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The Springfield City Council discussed Monday whether or not to pass an ordinance requiring every Springfield business to use the E-Verify program. KSMU's Samuel Crowe reports.
The Ozarks Minutemen is a group made up of citizens who say they're trying to prevent illegal immigrants from further hurting the local economy. Jerry Wilson is a spokesman for the Minutemen, and shed some light on what the E-Verify program does for businesses.
“E-Verify is a free online program operated by the Department of Homeland Security and the Social Security Administration. Its purpose is to confirm a person’s eligibility to work the United States, not to determine their immigration status,” Wilson said.
Several supporters of a mandatory E-Verify ordinance spoke at the public hearing. They say that it removes any possibility of discrimination when hiring. Supporters also believe that E-Verify protects the integrity of the Social Security System. Wilson and the rest of the Minutemen say they've seen the adverse effects of illegal employees elsewhere.
“Most of us who are in this group have lived in cities where there have been large populations of illegal aliens, and we’ve seen firsthand what that does to the economy, the community, and the way of life,” Wilson said.
But the opposition at the public hearing argued just this: that many of the Minutemen don’t even live or work within the city limits, yet they want to thrust their political agenda onto the Springfield taxpayers. Esteban Alvarez has lived legally in Springfield for 10 years, and says what little money the city and its taxpayers have should be spent on more serious issues, ones that have been a part of the community for a long time.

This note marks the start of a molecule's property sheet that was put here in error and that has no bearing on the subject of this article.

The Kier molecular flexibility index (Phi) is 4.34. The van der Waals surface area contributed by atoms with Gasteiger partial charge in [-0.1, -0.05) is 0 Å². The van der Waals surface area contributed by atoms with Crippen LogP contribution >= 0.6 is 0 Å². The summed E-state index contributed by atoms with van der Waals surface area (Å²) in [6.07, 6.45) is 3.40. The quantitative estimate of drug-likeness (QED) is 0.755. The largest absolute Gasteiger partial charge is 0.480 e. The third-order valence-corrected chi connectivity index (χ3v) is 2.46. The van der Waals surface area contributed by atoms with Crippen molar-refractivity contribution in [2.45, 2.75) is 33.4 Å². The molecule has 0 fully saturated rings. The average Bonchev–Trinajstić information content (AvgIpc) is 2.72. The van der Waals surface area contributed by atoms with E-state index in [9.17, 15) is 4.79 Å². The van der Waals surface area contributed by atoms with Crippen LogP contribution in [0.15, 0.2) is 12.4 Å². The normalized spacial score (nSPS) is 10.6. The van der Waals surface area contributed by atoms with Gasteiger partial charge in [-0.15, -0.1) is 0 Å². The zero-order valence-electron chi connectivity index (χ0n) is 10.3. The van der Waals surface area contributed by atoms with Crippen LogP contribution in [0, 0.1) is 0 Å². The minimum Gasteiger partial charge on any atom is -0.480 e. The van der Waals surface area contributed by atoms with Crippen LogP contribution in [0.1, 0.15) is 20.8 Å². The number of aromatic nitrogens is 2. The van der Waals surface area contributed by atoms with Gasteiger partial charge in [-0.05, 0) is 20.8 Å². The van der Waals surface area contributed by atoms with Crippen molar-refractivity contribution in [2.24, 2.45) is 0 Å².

“Why I’m concerned is we are willing to spend thousands of dollars with tax payers money here in Springfield for this, instead of fighting such a thing as household abuse or meth consumption,” Alvarez said.
Alvarez, and others in opposition to the law, argue that it’s not the city’s place to police the federal government. He fears that it will send a bad message to current and future businesses here in Springfield that immigrants aren’t welcome. And that worries Alvarez, because he says the Latino population, which comprises three percent of Springfield, is misunderstood. He says the few immigrants who have moved here did so to escape the social problems of larger cities, not bring them to Springfield.
“I cannot guess how many illegals are here. I don’t think personally, this is just a personal opinion, I don’t think that it’s a major issue. This is not the border in Texas or California. The reason why I’m here is I got a little surprised of how this started to stir up the community, because honestly I’m excited when I see a latino because we are not many here,” Alvarez said.
The City Council will meet on September 2nd to vote on whether to pass the ordinance or to let residents decide its fate at the polls.For KSMU News, I’m Samuel Crowe.